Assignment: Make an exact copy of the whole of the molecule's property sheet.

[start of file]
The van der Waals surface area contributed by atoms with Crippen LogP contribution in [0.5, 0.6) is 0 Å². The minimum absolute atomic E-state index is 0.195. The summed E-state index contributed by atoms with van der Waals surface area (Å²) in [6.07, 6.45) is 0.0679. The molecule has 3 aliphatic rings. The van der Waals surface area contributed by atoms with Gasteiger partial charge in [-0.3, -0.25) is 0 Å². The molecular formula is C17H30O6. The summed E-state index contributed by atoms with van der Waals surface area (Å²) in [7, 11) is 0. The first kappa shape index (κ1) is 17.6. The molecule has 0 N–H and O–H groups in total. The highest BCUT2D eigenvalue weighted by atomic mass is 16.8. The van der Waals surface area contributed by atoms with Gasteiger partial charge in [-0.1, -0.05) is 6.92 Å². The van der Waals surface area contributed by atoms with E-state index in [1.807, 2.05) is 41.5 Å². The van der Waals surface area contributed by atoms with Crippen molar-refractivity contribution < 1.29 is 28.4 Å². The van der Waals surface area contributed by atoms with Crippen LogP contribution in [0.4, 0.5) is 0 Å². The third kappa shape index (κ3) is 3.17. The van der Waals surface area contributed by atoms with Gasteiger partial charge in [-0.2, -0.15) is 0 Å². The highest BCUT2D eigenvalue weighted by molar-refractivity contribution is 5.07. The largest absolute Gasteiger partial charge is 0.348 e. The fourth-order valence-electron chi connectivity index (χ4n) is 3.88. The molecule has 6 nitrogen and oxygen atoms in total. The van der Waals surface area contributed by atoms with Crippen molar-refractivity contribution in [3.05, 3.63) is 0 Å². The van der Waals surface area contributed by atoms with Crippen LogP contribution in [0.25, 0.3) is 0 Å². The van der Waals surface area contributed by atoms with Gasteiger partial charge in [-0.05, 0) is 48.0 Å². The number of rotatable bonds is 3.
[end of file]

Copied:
The van der Waals surface area contributed by atoms with Crippen LogP contribution in [0.5, 0.6) is 0 Å². The minimum absolute atomic E-state index is 0.195. The summed E-state index contributed by atoms with van der Waals surface area (Å²) in [6.07, 6.45) is 0.0679. The molecule has 3 aliphatic rings. The van der Waals surface area contributed by atoms with Gasteiger partial charge in [-0.3, -0.25) is 0 Å². The molecular formula is C17H30O6. The summed E-state index contributed by atoms with van der Waals surface area (Å²) in [7, 11) is 0. The first kappa shape index (κ1) is 17.6. The molecule has 0 N–H and O–H groups in total. The highest BCUT2D eigenvalue weighted by atomic mass is 16.8. The van der Waals surface area contributed by atoms with Gasteiger partial charge in [-0.1, -0.05) is 6.92 Å². The van der Waals surface area contributed by atoms with E-state index in [1.807, 2.05) is 41.5 Å². The van der Waals surface area contributed by atoms with Crippen molar-refractivity contribution < 1.29 is 28.4 Å². The van der Waals surface area contributed by atoms with Crippen LogP contribution in [0.4, 0.5) is 0 Å². The third kappa shape index (κ3) is 3.17. The van der Waals surface area contributed by atoms with Gasteiger partial charge in [-0.2, -0.15) is 0 Å². The highest BCUT2D eigenvalue weighted by molar-refractivity contribution is 5.07. The largest absolute Gasteiger partial charge is 0.348 e. The fourth-order valence-electron chi connectivity index (χ4n) is 3.88. The molecule has 6 nitrogen and oxygen atoms in total. The van der Waals surface area contributed by atoms with Crippen molar-refractivity contribution in [3.05, 3.63) is 0 Å². The van der Waals surface area contributed by atoms with Crippen LogP contribution in [0.25, 0.3) is 0 Å². The van der Waals surface area contributed by atoms with Gasteiger partial charge in [-0.05, 0) is 48.0 Å². The number of rotatable bonds is 3.